Directions: Head East on Mueller Park Road (E 1800 S) in
Bountiful until you hit the trail-head. You can't miss it.
Trail Information: The trail starts at the end of a bridge connected to the parking lot. It's about 3 or more miles to Elephant Rock, then another 3 or more miles to Rudy's Flat. The total elevation gain is somewhere between 1500 to 2000 feet, I believe. The trail is well used and in very good condition. In fact, it's used enough in winter that with a good pair of running spikes, you can get to E-rock and back without running into difficulty with unpacked snow. The trail is fairly wide and flowing in most places, only becoming quite narrow in a few places. Beautiful views and/or scenery are to be had the whole way, especially in the Fall. There are a few short sections of challenging hill climbing, but for the most part, the grade is easy on the runner/jogger that paces themselves.
Miscellaneous Information: Parking is severely limited, but free as long as you don't cross the gate into the campground areas. You can also park away from the trail-head on the street and then walk in.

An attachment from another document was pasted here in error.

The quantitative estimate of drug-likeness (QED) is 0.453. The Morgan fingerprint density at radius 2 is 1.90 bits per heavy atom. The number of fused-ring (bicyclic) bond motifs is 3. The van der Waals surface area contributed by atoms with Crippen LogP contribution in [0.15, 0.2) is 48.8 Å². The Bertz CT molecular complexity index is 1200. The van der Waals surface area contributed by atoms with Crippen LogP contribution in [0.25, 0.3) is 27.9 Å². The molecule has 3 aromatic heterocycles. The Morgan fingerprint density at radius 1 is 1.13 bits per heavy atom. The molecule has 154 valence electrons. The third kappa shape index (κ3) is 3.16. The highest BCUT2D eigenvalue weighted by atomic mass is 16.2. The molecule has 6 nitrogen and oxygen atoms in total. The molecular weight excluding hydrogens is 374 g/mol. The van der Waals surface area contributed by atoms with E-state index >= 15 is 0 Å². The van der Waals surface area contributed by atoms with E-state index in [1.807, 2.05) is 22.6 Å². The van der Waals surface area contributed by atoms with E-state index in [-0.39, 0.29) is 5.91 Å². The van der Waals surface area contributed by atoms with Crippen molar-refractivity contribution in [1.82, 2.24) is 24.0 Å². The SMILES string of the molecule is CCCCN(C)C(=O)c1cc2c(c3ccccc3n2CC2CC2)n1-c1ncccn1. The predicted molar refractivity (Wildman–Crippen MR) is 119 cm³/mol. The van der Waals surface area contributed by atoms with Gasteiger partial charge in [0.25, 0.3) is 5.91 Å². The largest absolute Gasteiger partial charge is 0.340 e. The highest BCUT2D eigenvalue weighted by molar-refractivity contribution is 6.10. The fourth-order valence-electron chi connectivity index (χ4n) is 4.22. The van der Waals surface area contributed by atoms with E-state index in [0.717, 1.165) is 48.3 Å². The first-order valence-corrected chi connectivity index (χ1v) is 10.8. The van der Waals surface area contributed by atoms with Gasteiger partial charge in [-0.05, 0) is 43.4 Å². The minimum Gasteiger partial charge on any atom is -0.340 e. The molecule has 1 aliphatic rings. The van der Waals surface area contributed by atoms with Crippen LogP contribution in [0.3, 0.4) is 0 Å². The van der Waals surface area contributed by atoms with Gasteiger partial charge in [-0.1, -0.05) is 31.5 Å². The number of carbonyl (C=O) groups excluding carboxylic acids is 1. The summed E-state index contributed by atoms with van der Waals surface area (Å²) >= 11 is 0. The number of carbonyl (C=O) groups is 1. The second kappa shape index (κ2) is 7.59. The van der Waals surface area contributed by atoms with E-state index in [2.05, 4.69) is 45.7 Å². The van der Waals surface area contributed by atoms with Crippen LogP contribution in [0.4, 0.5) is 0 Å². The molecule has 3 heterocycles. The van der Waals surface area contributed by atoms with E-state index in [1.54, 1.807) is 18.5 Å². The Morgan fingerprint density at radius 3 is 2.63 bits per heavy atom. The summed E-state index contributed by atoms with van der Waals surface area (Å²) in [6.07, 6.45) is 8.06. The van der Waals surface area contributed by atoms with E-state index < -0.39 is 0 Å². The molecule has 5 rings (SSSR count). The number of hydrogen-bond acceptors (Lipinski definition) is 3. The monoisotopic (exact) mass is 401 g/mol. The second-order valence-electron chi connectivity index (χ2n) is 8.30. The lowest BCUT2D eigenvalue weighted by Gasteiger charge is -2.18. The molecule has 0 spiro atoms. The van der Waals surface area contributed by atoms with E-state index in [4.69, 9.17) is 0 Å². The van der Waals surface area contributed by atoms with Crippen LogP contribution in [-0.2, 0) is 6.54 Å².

The trail is motorized, but motorcycles can often be avoided by going early in the morning on week-days. Week-ends in the summer are times when motorized and non-motorized trail user groups collide worst, as well as when the trail sees the most traffic of any kind. The motorized users do not yield to anyone and they don't slow down, not even for the blind corners. Keep an ear out and a sharp eye. Be ready to fling yourself off the trail at a moment's notice to avoid a head-on collision with an exhaust-fume expelling machine.
Horses are aloud on the trail too. Always yield to equestrians. Don't step in horse poop.
Mountain lions have been reported to be seen on the trail, but they are quite rare. (I have not yet seen one.) Black bears and moose are also a concern. If you see an animal, it will most likely be one or more spooked deer.
Dogs are aloud and there is no leash ordinance. Most abandoned bags of pooh will be scene only in the first few miles of the trail.
Most of the mountain bikers I've run into are kind to yield when necessary. It's often best to yield to them as a trail runner can usually run in place off to the side so that everyone can keep their heart-rate up.